Oil seems sustainable at $ 80. But why does every asset follow the Fed’s balance sheet?
Global Macro Investor and one of the top 3 global influencers on LinkedIn on Economics and Finance, Mumbai
He is a trend observer, Global Macro investor and blogger at worldoutofwhack.com. He has over 20 years of experience in financial markets, bonds, stocks, gold and derivatives. He reflects on global macro investment opportunities, economics, business and financial matters.
One of the largest Indian industrialists in supply chains
We need to take into account this new aspect of supply chains while investing
Every asset seems to follow the Fed’s track record
Fed’S Bostic: “I think the real estate market is not in a bubble, and that prices are rising due to supply and demand.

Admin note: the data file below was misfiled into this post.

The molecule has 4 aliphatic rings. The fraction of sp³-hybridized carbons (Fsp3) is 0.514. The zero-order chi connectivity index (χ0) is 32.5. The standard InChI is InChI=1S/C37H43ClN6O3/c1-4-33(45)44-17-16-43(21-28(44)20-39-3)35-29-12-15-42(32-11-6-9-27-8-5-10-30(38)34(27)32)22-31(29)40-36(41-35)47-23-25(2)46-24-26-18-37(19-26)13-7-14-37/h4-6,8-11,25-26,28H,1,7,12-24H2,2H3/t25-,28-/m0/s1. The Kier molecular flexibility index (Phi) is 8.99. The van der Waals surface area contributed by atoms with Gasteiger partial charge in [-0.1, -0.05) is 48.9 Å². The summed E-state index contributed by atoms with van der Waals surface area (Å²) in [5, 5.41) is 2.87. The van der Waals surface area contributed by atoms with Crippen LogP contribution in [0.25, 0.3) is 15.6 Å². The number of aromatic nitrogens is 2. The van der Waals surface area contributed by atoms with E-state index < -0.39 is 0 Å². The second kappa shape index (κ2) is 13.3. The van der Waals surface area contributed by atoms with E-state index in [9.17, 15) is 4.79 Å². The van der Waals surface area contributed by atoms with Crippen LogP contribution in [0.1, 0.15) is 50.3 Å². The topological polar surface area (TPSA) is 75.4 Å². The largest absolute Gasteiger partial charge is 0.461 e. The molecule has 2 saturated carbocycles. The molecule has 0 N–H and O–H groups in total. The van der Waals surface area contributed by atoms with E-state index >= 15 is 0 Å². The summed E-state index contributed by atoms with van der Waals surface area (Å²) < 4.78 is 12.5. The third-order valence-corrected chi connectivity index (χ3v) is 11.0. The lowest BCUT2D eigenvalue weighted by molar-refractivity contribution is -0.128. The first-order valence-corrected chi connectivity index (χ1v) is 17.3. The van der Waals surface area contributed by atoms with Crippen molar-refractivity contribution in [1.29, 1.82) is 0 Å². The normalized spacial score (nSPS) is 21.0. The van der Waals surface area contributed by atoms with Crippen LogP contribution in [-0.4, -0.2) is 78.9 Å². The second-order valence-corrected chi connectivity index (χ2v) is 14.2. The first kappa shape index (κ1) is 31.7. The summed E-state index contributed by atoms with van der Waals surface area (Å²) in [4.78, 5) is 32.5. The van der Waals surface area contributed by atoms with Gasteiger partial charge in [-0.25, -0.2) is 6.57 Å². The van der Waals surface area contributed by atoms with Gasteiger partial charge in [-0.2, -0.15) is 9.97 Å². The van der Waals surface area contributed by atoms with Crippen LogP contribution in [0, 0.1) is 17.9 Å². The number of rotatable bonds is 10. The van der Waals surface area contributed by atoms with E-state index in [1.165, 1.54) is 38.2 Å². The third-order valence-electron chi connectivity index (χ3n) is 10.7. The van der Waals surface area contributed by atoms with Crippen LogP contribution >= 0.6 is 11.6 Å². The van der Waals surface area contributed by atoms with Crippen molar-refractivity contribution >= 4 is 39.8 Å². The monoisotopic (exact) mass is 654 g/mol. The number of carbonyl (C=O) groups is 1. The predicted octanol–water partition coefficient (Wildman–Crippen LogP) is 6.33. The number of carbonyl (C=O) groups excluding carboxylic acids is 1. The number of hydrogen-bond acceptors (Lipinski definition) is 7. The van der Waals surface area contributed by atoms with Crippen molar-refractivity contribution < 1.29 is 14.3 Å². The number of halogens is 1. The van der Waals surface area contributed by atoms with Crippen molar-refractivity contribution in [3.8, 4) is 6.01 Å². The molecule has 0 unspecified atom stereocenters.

Prepare for higher prices for agricultural products, as the United States is the largest exporter of agricultural products to the rest of the world.
For the first time in the history of the US Drought Monitor, more than 90% of the West is in the grip of drought. And the region is facing an absolutely brutal heat wave that will only make matters worse.
Barring any unforeseen event, I would also expect rough to experience a lasting increase to $ 80 +
Energy Aspects joining the call: “So we’ve increased our 2022 Brent forecast to $ 84, with 2023–25 prices increased by $ 18 to average over $ 100. Prices start to cool from 2026, but remain above $ 80 until 2030. (Open Square Capitale)
China won’t be able to curb prices as demand for ROW increases